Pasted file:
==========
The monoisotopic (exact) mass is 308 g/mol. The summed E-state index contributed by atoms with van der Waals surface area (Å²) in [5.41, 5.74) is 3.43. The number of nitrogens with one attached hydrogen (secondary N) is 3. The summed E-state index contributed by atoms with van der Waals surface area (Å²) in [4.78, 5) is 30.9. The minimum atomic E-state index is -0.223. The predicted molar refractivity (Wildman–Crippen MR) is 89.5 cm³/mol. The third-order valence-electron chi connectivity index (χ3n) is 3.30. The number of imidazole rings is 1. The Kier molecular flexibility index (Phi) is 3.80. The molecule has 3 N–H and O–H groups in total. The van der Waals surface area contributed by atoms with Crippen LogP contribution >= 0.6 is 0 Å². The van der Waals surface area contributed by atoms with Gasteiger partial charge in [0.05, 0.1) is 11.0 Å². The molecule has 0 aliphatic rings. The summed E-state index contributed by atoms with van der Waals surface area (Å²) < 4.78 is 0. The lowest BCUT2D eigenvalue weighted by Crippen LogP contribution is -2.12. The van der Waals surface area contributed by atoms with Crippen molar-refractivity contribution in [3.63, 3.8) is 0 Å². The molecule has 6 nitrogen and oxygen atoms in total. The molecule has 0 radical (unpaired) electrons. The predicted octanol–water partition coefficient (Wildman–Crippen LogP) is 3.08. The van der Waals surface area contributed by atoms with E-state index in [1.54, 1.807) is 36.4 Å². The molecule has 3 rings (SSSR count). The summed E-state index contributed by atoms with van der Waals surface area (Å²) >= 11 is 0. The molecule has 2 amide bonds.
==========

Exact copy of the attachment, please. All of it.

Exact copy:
The monoisotopic (exact) mass is 308 g/mol. The summed E-state index contributed by atoms with van der Waals surface area (Å²) in [5.41, 5.74) is 3.43. The number of nitrogens with one attached hydrogen (secondary N) is 3. The summed E-state index contributed by atoms with van der Waals surface area (Å²) in [4.78, 5) is 30.9. The minimum atomic E-state index is -0.223. The predicted molar refractivity (Wildman–Crippen MR) is 89.5 cm³/mol. The third-order valence-electron chi connectivity index (χ3n) is 3.30. The number of imidazole rings is 1. The Kier molecular flexibility index (Phi) is 3.80. The molecule has 3 N–H and O–H groups in total. The van der Waals surface area contributed by atoms with Crippen LogP contribution >= 0.6 is 0 Å². The van der Waals surface area contributed by atoms with Gasteiger partial charge in [0.05, 0.1) is 11.0 Å². The molecule has 0 aliphatic rings. The summed E-state index contributed by atoms with van der Waals surface area (Å²) < 4.78 is 0. The lowest BCUT2D eigenvalue weighted by Crippen LogP contribution is -2.12. The van der Waals surface area contributed by atoms with Crippen molar-refractivity contribution in [3.63, 3.8) is 0 Å². The molecule has 6 nitrogen and oxygen atoms in total. The molecule has 0 radical (unpaired) electrons. The predicted octanol–water partition coefficient (Wildman–Crippen LogP) is 3.08. The van der Waals surface area contributed by atoms with E-state index in [1.54, 1.807) is 36.4 Å². The molecule has 3 rings (SSSR count). The summed E-state index contributed by atoms with van der Waals surface area (Å²) >= 11 is 0. The molecule has 2 amide bonds.